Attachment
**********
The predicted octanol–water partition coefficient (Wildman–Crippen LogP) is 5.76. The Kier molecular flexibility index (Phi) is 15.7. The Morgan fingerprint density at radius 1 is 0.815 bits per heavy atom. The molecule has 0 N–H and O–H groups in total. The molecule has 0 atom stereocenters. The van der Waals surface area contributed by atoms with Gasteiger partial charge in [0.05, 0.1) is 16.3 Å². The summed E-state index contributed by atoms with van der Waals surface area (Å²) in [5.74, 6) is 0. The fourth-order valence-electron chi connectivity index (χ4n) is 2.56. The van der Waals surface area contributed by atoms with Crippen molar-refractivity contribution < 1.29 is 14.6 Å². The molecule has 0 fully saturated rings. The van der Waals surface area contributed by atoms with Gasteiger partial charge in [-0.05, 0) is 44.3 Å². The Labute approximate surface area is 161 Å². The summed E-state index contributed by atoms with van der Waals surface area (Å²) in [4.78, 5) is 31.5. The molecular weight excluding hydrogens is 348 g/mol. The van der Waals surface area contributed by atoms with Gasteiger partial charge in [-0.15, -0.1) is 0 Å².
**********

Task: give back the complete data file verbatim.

The predicted octanol–water partition coefficient (Wildman–Crippen LogP) is 5.76. The Kier molecular flexibility index (Phi) is 15.7. The Morgan fingerprint density at radius 1 is 0.815 bits per heavy atom. The molecule has 0 N–H and O–H groups in total. The molecule has 0 atom stereocenters. The van der Waals surface area contributed by atoms with Gasteiger partial charge in [0.05, 0.1) is 16.3 Å². The summed E-state index contributed by atoms with van der Waals surface area (Å²) in [5.74, 6) is 0. The fourth-order valence-electron chi connectivity index (χ4n) is 2.56. The van der Waals surface area contributed by atoms with Crippen molar-refractivity contribution < 1.29 is 14.6 Å². The molecule has 0 fully saturated rings. The van der Waals surface area contributed by atoms with Gasteiger partial charge in [-0.05, 0) is 44.3 Å². The Labute approximate surface area is 161 Å². The summed E-state index contributed by atoms with van der Waals surface area (Å²) in [4.78, 5) is 31.5. The molecular weight excluding hydrogens is 348 g/mol. The van der Waals surface area contributed by atoms with Gasteiger partial charge in [-0.15, -0.1) is 0 Å².